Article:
Wednesday, 10 February 2016

Listen Dumbo, Get out of my Face - A Call for an Increase in Common Sense

I recently sent through a strategy document that focused on social development and received a very polite, ‘thank you very much but we don’t think you are qualified to advise’.  That’s the politically correct version, of “Listen Dumbo, get out of my face”.  The funny thing about strategy is that it needs to address the question at hand and I think the biggest and most common mistake that we make is asking the wrong questions and as a result; we define the issue incorrectly. 

It would appear that I continue to have some of my least intelligent conversations with experts. 

I dread a conversation with ‘experts’.  

I swear that something must happen after someone is handed their PhD papers.  The brain goes on leave or something.  They are the quickest to power play and seldom answer my questions (my assumption is that their expertise has run out – their assumption is that I am simply so not on their level).  Whatever the cause, it seems almost impossible to teach an ‘expert’ anything or get a straight answer.    
  
My latest conversation with a so called ‘expert’ went something like this;

“So let me understand this, you want to increase the regulation and policy on a trade that is already illegal”...

“Yes.  In order to better manage the current situation we need to focus on the policy, legal and judiciary aspects of the trade.” 

“Okay, but the trade is already illegal and statistics indicate that this intervention strategy has had little to no effect to date.  So the fact that the trade continues means that the people who are engaged in trading have little to no regard for the law, which would suggest that making more laws will have little to no impact... Thus the definition of ‘illegal’...”

The dialogue degenerated rapidly from there.  Am I the only one who thinks that making more laws to manage people who simply disregard law as a waste of time, money and effort?  Why is it that when ‘an expert’ is not able to answer your questions your qualifications and title becomes automatically relevant.  
      
One of the biggest questions that is seldom asked is:  Is it working?  Are we getting the results that we are looking for?  What is the bottom line or cause (politically correct for ‘why’?)?  
  
And so having this experience regularly has highlighted another question; what makes somebody qualified?  Somebody with experience...  Somebody with knowledge...  Somebody with an education in the field...?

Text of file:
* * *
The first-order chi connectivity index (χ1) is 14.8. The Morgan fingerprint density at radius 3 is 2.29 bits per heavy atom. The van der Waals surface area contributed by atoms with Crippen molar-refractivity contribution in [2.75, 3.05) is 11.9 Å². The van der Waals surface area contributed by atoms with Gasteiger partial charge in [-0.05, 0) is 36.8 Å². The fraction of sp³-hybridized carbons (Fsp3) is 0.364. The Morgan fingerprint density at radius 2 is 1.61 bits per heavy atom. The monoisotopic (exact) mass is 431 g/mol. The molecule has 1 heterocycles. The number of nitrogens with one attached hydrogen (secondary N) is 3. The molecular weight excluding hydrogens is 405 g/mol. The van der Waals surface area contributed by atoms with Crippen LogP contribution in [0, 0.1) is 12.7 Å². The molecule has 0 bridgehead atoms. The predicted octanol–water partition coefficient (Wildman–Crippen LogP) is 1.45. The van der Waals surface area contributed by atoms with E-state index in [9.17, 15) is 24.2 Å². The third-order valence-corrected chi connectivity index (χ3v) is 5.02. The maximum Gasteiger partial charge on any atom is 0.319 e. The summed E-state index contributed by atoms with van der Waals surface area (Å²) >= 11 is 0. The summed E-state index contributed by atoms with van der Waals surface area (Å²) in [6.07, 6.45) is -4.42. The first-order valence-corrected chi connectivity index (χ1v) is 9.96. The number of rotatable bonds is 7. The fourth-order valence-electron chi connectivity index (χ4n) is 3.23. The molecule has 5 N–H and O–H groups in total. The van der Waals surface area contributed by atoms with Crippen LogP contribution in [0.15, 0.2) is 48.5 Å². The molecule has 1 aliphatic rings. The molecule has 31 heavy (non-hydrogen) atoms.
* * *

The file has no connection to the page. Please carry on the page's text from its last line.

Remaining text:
These so called ‘experts’ that we hold in high esteem are often well equipped with knowledge.  They hold a piece of paper which they earned by researching a subject that is narrow in focus and makes them a specialist in a very specific field; a ‘paper’ which somehow in today’s society places them as an ‘expert’ in some field.  But somehow, possessing knowledge and the application of knowledge seem to be different activities all together.    

There are a few more things I think should be asked of someone when holding ‘experts’ in high esteem and those are:  What is their track record?  Do they hold a stake in the outcomes that are being sought?  How do they weigh the significance of result and process?  (Working hard and producing nothing, nor should getting the results at all costs be held in high esteem)  What are their intentions insofar as contributing to the matter at hand?  Do they actually care to use their expertise in a way that contributes positively to society and achieve the results that have been prioritised?   

When a position held or expertise sought is to attain money and power... whatever the decisions, the outcomes will generally not be ones that will benefit the majority. 

This way of thinking is not new and is bound to reoccur in a society that holds in high esteem; money, position and power.
 
Another conversation of note with an ‘expert’ concluded something like this...

“Please excuse my wife as she is just not that educated you see.”  A statement followed by a condescending little pat on her arm and a flicker of hurt on her face.
 
                A statement said to the same wife who raised his children while he pursued his PhD.  A statement to the same women who got pregnant in high school with the same man and who paid her in dues in lost opportunity and a life time spent with a man who now looks down at her.  A woman who, even though he is the reason why she never had the opportunity to pursue her own dreams, is the reason he has a PhD today. 

Yes, there we agree.  There is a fool in the room.  But it’s just not your wife” I think to myself.

Thus, my conclusion on the matter is quite simple.  There is a big difference between knowledge and wisdom and an educated fool is simply that: a fool with a bunch of papers. 

That being said, isn’t it time we start addressing the issues and the outcomes?  

Please!?!
...
- END - 
 



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